Exchange students make the most of S-C

By Victoriya Kondratenko - Smith-Cotton High School



By Victoriya Kondratenko

Smith-Cotton High School



Different countries, different people, same school. Smith-Cotton High School has foreign exchange students coming in and out throughout the year.

Junior Ladislav Soucek came all the way from Czech Republic as a foreign exchange student. Soucek doesn’t travel through a company; he decided to study in the United States to improve his language skills and to experience something new. He came to Smith-Cotton in August.

“(Smith-Cotton) is bigger than anything I’ve seen before,” he said.

Junior Emily Berkefeld came to S-C from Germany three months ago. Berkefeld joined the program with the company Taste because her sister was involved and said it was pretty cool to learn another language and meet new people. To be accepted as a foreign exchange student, Berkefeld had to go to meetings in Germany where she would give information about her life so the organizers could find a host family for her.

Smith-Cotton is Soucek’s first American school and he wasn’t used to its size and structure. Back at the Czech Republic, he would learn 15 or 16 subjects a year, including Russian and a leadership class, and classes would be held on different days. On the other hand, at Smith-Cotton he has the same subjects every day for a semester.

Katie Ellis, the junior class counselor, said creating schedules for exchange students can be difficult because of the vagueness of course titles on the students’ transcripts.

Berkefeld has found Smith-Cotton to be an interesting experience because of the different language and the fact that the time the school starts doesn’t change every day. She stays with a host family and sees it like her second family. The parent of the host family is Amy Thompson. Although not all her friends are here, Berkefeld said, “I like the people and food in America. You have better shopping here than Germany.”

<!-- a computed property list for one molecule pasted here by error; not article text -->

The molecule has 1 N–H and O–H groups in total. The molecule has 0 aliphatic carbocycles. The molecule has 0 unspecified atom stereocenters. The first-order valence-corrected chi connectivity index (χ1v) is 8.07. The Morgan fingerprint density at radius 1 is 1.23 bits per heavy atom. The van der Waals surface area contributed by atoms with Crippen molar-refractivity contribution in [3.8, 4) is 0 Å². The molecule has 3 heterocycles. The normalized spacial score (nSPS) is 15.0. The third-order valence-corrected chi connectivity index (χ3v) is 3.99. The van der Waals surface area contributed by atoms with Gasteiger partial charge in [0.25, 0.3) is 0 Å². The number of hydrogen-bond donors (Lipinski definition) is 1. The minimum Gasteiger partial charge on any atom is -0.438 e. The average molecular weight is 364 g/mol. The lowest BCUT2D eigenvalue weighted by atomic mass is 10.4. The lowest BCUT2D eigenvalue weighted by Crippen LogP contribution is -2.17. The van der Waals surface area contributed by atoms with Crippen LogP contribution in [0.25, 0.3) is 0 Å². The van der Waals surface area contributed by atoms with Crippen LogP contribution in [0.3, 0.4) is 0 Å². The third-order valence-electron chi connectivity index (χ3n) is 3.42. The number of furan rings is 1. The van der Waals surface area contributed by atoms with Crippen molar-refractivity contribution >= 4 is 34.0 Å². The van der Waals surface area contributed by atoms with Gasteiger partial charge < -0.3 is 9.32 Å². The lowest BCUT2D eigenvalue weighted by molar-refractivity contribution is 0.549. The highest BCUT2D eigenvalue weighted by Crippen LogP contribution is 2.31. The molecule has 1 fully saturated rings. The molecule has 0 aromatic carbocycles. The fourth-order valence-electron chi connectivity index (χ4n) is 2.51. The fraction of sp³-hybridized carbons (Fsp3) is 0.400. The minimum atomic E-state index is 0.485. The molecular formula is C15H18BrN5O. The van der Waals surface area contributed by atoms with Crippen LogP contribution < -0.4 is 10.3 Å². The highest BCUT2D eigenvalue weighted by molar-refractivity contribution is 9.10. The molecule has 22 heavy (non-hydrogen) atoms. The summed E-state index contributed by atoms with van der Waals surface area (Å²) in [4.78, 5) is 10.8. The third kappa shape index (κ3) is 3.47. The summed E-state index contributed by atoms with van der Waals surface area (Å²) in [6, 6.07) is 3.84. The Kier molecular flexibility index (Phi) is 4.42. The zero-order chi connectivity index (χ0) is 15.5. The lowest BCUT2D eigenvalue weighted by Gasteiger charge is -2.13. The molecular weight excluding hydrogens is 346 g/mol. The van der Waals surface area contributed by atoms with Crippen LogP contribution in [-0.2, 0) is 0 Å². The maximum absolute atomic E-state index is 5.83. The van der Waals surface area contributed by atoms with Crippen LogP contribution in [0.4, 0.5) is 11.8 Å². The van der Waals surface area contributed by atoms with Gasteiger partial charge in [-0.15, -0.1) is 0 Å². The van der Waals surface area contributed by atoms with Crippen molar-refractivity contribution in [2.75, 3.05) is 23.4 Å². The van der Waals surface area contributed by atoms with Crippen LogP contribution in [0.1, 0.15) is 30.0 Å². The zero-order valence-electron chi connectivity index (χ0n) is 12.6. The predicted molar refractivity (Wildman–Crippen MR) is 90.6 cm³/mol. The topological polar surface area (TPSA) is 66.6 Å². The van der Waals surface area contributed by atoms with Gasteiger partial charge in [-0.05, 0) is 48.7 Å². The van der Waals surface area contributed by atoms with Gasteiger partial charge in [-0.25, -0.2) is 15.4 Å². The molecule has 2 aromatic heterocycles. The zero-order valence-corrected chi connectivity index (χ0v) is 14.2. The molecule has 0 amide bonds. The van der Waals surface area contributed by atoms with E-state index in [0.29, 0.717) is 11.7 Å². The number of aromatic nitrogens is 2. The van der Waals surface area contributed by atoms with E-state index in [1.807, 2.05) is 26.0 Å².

The foreign exchange program isn’t just good for the participating students, but it’s also good for the other students here. Ellis said, “I think it’s a wonderful experience and it gives our students at Smith-Cotton an opportunity to attend class with someone from a foreign country which provides different views on a variety of topics.”

Berkefeld will return to Germany in seven months, while Soucek is headed home to the Czech Republic in this month.

Smith-Cotton swimming coach Jerry Tankersley, a biology and human physiology teacher at the high school, has had foreign exchange students in his classes and on his teams. Tankersley enjoys having foreign exchange students and talking about the differences between their countries and the U.S. During class, Tankersley tries to include the students in class discussions.

Sometimes, Tankersley has exchange students join the swim teams. Soucek swam on the Tigers boys team during the fall season and Berkefeld is on the girls swim team now. Tankersley said, “As far as the swim team, you expect to keep them but as a foreign exchange student, but you know you’ll just keep them for a year.”

Soucek said he really likes that there are a lot more options at the school to get involved. He said it’s not always easy though, because he has to study for Smith-Cotton classes and for his school in the Czech Republic at the same time. He advises future foreign exchange students to get involved at their new schools because they will get to meet some new people.

“This experience, I’ll have for the rest of my life,” he said.

Victoriya Kondratenko is a Smith-Cotton High School student.Reach

Victoriya Kondratenko is a Smith-Cotton High School student.Reach

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